Our study has significant limitations, particularly because it was retrospective and involved a small number of patients. In view of the retrospective nature of the study, the allocation to early or late tracheostomy was not randomized and might have been influenced by the impression of the physician in charge of the case, who was responsible for the decision regarding the timing of the procedure. Therefore, although the two groups were homogeneous regarding the severity scores, the GCS scores and the neurological diagnoses, the possibility of a selection bias cannot be ruled out. In addition, since this was a retrospective study, we could not define the precise timing of tracheostomy, and the distinction between early and late tracheostomy was empirical, based on the median number of days on MV prior to the procedure being performed.

Consequently, in the two groups, there were patients undergoing tracheostomy at very close time points, a few days before or after the cut-off point. This limitation might have prevented differences between the groups from appearing and therefore underscores our findings. The principal consequence of the small size of the sample was to limit the capacity to demonstrate statistical significance in the differences found. As a result, our findings only raise the issue of the possible benefits of early tracheostomy in these patients, without confirming such benefits.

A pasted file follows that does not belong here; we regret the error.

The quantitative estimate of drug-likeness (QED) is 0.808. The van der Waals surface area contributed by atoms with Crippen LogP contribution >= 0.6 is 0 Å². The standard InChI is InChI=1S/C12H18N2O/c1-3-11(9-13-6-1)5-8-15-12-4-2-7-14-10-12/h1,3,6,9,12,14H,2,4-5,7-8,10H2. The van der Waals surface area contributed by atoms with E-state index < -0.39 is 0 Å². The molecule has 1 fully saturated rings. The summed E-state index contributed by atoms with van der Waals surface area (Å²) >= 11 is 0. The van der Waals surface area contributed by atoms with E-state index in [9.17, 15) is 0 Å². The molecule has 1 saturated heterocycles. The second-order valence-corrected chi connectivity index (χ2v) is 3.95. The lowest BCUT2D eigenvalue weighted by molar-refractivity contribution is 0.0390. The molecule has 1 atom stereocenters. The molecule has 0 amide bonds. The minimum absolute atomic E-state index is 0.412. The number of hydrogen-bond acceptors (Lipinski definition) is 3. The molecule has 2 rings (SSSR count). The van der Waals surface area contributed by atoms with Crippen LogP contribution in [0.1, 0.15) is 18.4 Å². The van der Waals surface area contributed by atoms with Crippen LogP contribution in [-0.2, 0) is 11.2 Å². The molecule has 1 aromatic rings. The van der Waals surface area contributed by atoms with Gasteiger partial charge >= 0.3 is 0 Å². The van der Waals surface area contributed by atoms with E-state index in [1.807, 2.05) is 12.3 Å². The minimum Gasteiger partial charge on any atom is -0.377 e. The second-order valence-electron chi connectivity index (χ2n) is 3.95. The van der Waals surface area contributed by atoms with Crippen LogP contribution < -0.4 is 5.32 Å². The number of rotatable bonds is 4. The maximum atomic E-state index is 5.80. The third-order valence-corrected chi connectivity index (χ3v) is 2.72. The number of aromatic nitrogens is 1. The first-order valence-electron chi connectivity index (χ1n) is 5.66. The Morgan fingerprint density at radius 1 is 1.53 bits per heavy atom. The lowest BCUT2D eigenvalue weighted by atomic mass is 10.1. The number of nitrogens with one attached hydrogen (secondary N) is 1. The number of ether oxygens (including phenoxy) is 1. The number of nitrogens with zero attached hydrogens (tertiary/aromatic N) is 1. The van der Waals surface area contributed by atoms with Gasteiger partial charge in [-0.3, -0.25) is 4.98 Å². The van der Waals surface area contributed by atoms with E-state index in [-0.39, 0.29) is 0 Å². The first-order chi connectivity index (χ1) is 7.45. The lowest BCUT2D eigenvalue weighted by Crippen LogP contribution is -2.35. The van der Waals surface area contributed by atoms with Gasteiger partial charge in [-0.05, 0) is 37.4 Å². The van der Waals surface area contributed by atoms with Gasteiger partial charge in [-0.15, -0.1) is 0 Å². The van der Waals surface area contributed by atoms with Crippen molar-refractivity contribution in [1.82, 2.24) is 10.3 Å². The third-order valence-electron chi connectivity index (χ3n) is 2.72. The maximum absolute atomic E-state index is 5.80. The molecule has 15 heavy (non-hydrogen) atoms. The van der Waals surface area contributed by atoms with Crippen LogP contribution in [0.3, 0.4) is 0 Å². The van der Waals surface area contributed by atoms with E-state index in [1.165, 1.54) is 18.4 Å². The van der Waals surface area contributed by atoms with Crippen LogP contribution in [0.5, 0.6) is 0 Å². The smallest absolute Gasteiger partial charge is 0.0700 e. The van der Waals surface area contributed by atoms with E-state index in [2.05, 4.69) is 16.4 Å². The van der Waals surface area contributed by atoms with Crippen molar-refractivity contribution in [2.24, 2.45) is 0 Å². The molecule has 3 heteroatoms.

In conclusion, tracheostomy can offer advantages in the management of patients on MV, particularly those requiring airway control, as is the case of those with severely impaired consciousness. In this population, it seems that tracheostomy can facilitate weaning, safely reducing patient exposure to the risks of MV, and therefore has a positive impact on mortality.